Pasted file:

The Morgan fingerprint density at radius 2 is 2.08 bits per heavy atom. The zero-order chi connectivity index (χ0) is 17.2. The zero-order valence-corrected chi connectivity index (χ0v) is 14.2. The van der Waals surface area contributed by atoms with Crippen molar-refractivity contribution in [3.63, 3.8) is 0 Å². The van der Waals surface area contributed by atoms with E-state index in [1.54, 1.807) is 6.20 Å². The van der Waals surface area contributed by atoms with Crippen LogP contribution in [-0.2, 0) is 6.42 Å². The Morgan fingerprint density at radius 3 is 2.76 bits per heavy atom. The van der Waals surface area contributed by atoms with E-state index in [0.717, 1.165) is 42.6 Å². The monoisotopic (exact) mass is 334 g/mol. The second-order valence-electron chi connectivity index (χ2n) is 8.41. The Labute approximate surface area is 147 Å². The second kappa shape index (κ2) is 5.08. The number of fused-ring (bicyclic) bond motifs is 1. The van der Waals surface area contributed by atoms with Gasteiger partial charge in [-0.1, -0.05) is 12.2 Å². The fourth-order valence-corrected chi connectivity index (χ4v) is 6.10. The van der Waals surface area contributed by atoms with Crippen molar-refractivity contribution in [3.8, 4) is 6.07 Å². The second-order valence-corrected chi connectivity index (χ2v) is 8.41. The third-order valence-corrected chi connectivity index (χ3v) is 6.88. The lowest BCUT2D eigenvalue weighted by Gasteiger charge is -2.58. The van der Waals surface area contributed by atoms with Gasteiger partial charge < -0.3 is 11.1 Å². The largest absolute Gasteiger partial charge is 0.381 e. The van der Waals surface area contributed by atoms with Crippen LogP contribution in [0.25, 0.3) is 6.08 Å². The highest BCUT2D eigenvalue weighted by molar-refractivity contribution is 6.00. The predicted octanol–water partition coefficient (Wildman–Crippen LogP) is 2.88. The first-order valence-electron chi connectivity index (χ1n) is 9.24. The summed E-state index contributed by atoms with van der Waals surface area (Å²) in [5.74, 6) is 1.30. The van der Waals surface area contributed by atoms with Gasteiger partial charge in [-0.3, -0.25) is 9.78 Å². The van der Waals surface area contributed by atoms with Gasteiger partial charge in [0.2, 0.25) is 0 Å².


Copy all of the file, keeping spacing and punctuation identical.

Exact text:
The Morgan fingerprint density at radius 2 is 2.08 bits per heavy atom. The zero-order chi connectivity index (χ0) is 17.2. The zero-order valence-corrected chi connectivity index (χ0v) is 14.2. The van der Waals surface area contributed by atoms with Crippen molar-refractivity contribution in [3.63, 3.8) is 0 Å². The van der Waals surface area contributed by atoms with E-state index in [1.54, 1.807) is 6.20 Å². The van der Waals surface area contributed by atoms with Crippen LogP contribution in [-0.2, 0) is 6.42 Å². The Morgan fingerprint density at radius 3 is 2.76 bits per heavy atom. The van der Waals surface area contributed by atoms with E-state index in [0.717, 1.165) is 42.6 Å². The monoisotopic (exact) mass is 334 g/mol. The second-order valence-electron chi connectivity index (χ2n) is 8.41. The Labute approximate surface area is 147 Å². The second kappa shape index (κ2) is 5.08. The number of fused-ring (bicyclic) bond motifs is 1. The van der Waals surface area contributed by atoms with Gasteiger partial charge in [-0.1, -0.05) is 12.2 Å². The fourth-order valence-corrected chi connectivity index (χ4v) is 6.10. The van der Waals surface area contributed by atoms with Crippen molar-refractivity contribution in [3.8, 4) is 6.07 Å². The second-order valence-corrected chi connectivity index (χ2v) is 8.41. The third-order valence-corrected chi connectivity index (χ3v) is 6.88. The lowest BCUT2D eigenvalue weighted by Gasteiger charge is -2.58. The van der Waals surface area contributed by atoms with Gasteiger partial charge < -0.3 is 11.1 Å². The largest absolute Gasteiger partial charge is 0.381 e. The van der Waals surface area contributed by atoms with Crippen LogP contribution in [0.25, 0.3) is 6.08 Å². The highest BCUT2D eigenvalue weighted by molar-refractivity contribution is 6.00. The predicted octanol–water partition coefficient (Wildman–Crippen LogP) is 2.88. The first-order valence-electron chi connectivity index (χ1n) is 9.24. The summed E-state index contributed by atoms with van der Waals surface area (Å²) in [5.74, 6) is 1.30. The van der Waals surface area contributed by atoms with Gasteiger partial charge in [-0.3, -0.25) is 9.78 Å². The van der Waals surface area contributed by atoms with Gasteiger partial charge in [0.2, 0.25) is 0 Å².